Here below is the text of the 2015 Queen’s message, or you can view it here:
At this time of year, few sights evoke more feelings of cheer and goodwill than the twinkling lights of a Christmas tree.
The popularity of a tree at Christmas is due in part to my great-great grandparents, Queen Victoria and Prince Albert. After [a touching picture of a tree] was published, many families wanted a Christmas tree of their own, and the custom soon spread.
In 1949, I spent Christmas in Malta as a newly-married naval wife. We have returned to that island over the years, including last month for a meeting of Commonwealth leaders; and this year I met another group of leaders: The Queen's Young Leaders, an inspirational group, each of them a symbol of hope in their own Commonwealth communities.
Gathering round the tree gives us a chance to think about the year ahead -- I am looking forward to a busy 2016, though I have been warned I may have Happy Birthday sung to me more than once or twice. It also allows us to reflect on the year that has passed, as we think of those who are far away or no longer with us. Many people say the first Christmas after losing a loved one is particularly hard. But it’s also a time to remember all that we have to be thankful for.
It is true that the world has had to confront moments of darkness this year, but the Gospel of John contains a verse of great hope, often read at Christmas carol services: "The light shines in the darkness, and the darkness has not overcome it."
One cause for thankfulness this summer was marking seventy years since the end of the Second World War. On VJ Day, we honoured the remaining veterans of that terrible conflict in the Far East, as well as remembering the thousands who never returned. The procession from Horse Guards Parade to Westminster Abbey must have been one of the slowest ever, because so many people wanted to say 'thank you' to them.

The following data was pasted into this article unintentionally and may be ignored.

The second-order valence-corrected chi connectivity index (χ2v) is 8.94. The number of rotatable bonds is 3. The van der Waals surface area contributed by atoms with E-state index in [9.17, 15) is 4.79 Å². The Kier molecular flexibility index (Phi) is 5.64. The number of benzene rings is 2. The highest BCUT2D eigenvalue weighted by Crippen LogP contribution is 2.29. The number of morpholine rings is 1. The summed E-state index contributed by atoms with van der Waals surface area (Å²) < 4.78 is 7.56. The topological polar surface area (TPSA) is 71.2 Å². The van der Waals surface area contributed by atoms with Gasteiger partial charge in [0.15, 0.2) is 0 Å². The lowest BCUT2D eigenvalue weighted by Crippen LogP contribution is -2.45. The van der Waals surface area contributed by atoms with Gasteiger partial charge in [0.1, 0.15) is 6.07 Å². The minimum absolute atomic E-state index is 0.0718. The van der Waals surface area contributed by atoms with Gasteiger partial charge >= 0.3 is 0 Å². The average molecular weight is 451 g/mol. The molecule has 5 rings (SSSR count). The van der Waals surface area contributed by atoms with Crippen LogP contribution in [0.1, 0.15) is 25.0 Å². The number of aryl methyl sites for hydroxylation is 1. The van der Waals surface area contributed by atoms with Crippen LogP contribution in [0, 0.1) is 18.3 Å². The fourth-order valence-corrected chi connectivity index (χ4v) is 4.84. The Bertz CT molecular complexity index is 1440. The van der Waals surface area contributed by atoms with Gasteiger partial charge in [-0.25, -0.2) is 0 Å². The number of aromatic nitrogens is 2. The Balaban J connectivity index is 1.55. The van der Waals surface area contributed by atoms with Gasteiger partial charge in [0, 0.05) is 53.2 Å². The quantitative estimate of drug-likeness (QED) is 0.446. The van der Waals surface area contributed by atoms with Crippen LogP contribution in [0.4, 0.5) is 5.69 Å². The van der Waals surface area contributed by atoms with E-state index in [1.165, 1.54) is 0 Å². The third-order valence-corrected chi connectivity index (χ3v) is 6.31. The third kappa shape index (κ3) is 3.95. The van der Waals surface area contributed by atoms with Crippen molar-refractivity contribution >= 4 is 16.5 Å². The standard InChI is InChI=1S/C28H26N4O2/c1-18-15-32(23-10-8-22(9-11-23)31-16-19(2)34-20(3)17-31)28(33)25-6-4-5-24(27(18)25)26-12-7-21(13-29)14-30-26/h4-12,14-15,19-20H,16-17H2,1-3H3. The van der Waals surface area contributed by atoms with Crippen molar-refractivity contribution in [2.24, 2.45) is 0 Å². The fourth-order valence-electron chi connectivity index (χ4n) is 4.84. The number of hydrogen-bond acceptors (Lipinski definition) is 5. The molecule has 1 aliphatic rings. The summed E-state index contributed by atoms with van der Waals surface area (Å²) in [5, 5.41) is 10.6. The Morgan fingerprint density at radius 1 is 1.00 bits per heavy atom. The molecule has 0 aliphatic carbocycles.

At the end of that War, the people of Oslo began sending an annual gift of a Christmas tree for Trafalgar Square. It has five hundred lightbulbs and is enjoyed not just by Christians but by people of all faiths, and of none. At the very top sits a bright star, to represent the Star of Bethlehem.
The custom of topping a tree also goes back to Prince Albert's time. For his family's tree, he chose an angel, helping to remind us that the focus of the Christmas story is on one particular family.
For Joseph and Mary, the circumstances of Jesus's birth -- in a stable – were far from ideal, but worse was to come as the family was forced to flee the country. It’s no surprise that such a human story still captures our imagination and continues to inspire all of us who are Christians, the world over.
Despite being displaced and persecuted throughout his short life, Christ's unchanging message was not one of revenge or violence but simply that we should love one another. Although it is not an easy message to follow, we shouldn't be discouraged; rather, it inspires us to try harder: to be thankful for the people who bring love and happiness into our own lives, and to look for ways of spreading that love to others, whenever and wherever we can.
One of the joys of living a long life is watching one’s children, then grandchildren, then great grandchildren, help decorate the Christmas tree. And this year my family has a new member to join in the fun!
The customary decorations have changed little in the years since that picture of Victoria and Albert's tree first appeared, although of course electric lights have replaced the candles.
There’s an old saying that “it is better to light a candle than curse the darkness”.
There are millions of people lighting candles of hope in our world today. Christmas is a good time to be thankful for them, and for all that brings light to our lives.
I wish you a very happy Christmas.